If you know your way around a cow's reproductive tract, you remember how awkward it was in the beginning for your brain and fingers to make sense of what you felt and what it meant.

Imagine trying to teach that to someone else when neither they nor you can see what's going on.

“Internal palpations are some of the most difficult skills to learn and to teach, as the examinations are unsighted or blind,” explains Sarah Baillie, a senior lecturer in the United Kingdom's (UK) acclaimed Royal Veterinary College (RVC). “The trainee cannot see and copy the instructor's examination and, similarly, the instructor cannot see or feel what the trainee is doing, which makes providing effective guidance and feedback very difficult.”

Baillie knew the challenge before joining the RVC faculty in 2006. She did plenty of what she terms “cow-side teaching” during the 20 years of her private veterinary practice. It was while retraining in computer science — Baillie earned her doctorate in the subject in 2006 — that she began to envision what is known today as the Haptic Cow.

The Haptic Cow

It is a virtual reality simulator utilizing haptic (touch feedback) technology. In this case, a haptic device (Phantom®) is positioned inside a fiberglass model of a cow's hindquarters. This device, made by Massachusetts-based SensAble Techonologies, provides force feedback based on the student's touch, literally pushing back on their finger to deliver the specific feeling of a cow's assorted reproductive anatomy.

In other words, the Haptic Cow offers students the lifelike feel of a real reproductive tract as they palpate computer-generated virtual objects representing the uterus, ovaries, pelvis and abdominal structures. An instructor follows the student's hand movements inside the Haptic Cow via computer monitor.

Virtual reality and the ability to program a sense of touch with haptic technology also means instructors can present students with as many different reproductive tracts as there are cows. Besides learning anatomy basics, for instance, students feel how the location and texture of the uterus changes at different stages of pregnancy.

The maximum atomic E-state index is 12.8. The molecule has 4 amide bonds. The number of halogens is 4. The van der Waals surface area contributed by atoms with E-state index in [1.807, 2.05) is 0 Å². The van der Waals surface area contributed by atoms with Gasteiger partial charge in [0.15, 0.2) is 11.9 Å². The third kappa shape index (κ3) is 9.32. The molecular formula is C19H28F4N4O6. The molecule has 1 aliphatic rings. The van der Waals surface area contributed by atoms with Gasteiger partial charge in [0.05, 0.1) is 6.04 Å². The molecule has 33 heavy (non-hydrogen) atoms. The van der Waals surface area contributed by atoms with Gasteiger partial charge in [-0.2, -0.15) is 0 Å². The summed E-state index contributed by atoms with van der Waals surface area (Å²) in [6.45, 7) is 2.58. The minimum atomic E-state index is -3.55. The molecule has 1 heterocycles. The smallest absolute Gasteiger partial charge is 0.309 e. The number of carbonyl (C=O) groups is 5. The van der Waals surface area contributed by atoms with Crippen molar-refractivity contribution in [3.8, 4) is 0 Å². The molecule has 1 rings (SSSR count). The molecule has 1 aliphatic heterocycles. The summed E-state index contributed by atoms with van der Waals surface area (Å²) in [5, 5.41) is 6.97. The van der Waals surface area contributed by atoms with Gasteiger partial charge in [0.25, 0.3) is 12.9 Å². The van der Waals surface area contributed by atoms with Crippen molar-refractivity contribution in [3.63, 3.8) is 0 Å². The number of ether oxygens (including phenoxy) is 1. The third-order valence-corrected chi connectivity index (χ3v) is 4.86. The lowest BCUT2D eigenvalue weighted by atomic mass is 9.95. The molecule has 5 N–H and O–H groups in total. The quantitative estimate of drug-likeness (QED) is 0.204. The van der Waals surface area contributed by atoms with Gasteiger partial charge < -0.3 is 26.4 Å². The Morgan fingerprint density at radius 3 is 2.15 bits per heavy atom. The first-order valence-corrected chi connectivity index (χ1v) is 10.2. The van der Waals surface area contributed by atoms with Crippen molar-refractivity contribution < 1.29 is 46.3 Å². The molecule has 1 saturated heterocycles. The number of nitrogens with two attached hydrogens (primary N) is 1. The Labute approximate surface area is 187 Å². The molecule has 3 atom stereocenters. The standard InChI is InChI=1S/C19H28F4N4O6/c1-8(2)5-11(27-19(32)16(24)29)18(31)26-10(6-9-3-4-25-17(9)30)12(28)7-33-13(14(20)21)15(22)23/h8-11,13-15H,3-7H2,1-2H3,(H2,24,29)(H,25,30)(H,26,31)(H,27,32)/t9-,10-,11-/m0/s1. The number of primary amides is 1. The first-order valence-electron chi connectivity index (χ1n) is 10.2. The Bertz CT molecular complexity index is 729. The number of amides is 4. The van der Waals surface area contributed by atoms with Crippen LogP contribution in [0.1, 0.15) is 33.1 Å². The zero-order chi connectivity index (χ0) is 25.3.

The practicality of the Haptic Cow is proving its mettle for teaching. In a validation study, 16 veterinary students — novices in bovine palpation — were divided into two groups. One group was trained with the Haptic Cow; the other received only traditional training. The students were divided into pairs and asked to locate the uterus in four different live cows; they had five minutes for each cow.

All the students haptically trained were able to successfully locate the uterus in one or more of the cows. Only one student trained traditionally was able to do so. All told, those trained with the haptic device were successful 56% of the time. The success rate for traditionally trained students was less than 3%.

The Haptic Cow is also filling a void as veterinary student enrollment increases in the UK and practical learning opportunities decline.

Baillie says another popular teaching use of the Haptic Cow comes through a group role-play tutorial dubbed the Simulated Fertility Visit. RAV staff serve as the farmer; students serve as veterinarians called upon to palpate cows for pregnancy and fertility problems.

“The students get to think on their feet and practice communication skills and history taking, and have to make a diagnosis and decide on the treatment or action plan,” Baillie explains. “All must be delivered in a way that the farmer understands. This way of using the simulator represents a safe, trial-and-error learning environment; and obviously, mistakes do not carry serious consequences.”

Baillie's inventive practicality earned her the prestigious Most Innovative Teacher of the Year award in 2009 from the Times Higher Education Awards Program.

“She is a visionary in the use of haptics for improving clinical education,” says David Chen, chief technology officer of SensAble Technologies. “She has developed a truly remarkable simulator that will allow better training of veterinary students while limiting the health risks to animals. We're proud to be associated with her pioneering work, and happy that she was chosen to receive this high honor.”

Not yet in U.S.

Though the Haptic Cow hasn't arrived in the U.S. yet, four of the UK's veterinary colleges use it or other haptic applications that Baillie developed.

There's also a Haptic Horse, which helps students learn about equine palpation for colic, as well as a Haptic Cat that helps students learn feline abdominal palpation.

Now, there's even a fully automatic Haptic Cow simulation that doesn't require instructor supervision.

“The haptic device drags the student's hand along the path of an examination recorded by a veterinarian. I have shown that students trained with this version were significantly better at finding the uterus in cows than a control group,” Baillie says.

For veterinary students, these applications teach the perceptual and manual skills at the root of common clinical techniques and diagnostic procedures.

For the rest of us, such learning could spare plenty of cussing.


Haptic technology

In simple terms, haptic technology enables a person to interact with computer-generated virtual objects through the sense of touch. For everyday use, think of a mobile phone with an on-screen keyboard that not only reacts to your touch, but reacts back, making it feel as though you're pressing real keys. More sophisticated uses of haptic technology include simulators such as the Haptic Cow, which make it possible for a virtual reproductive tract to feel like the real thing.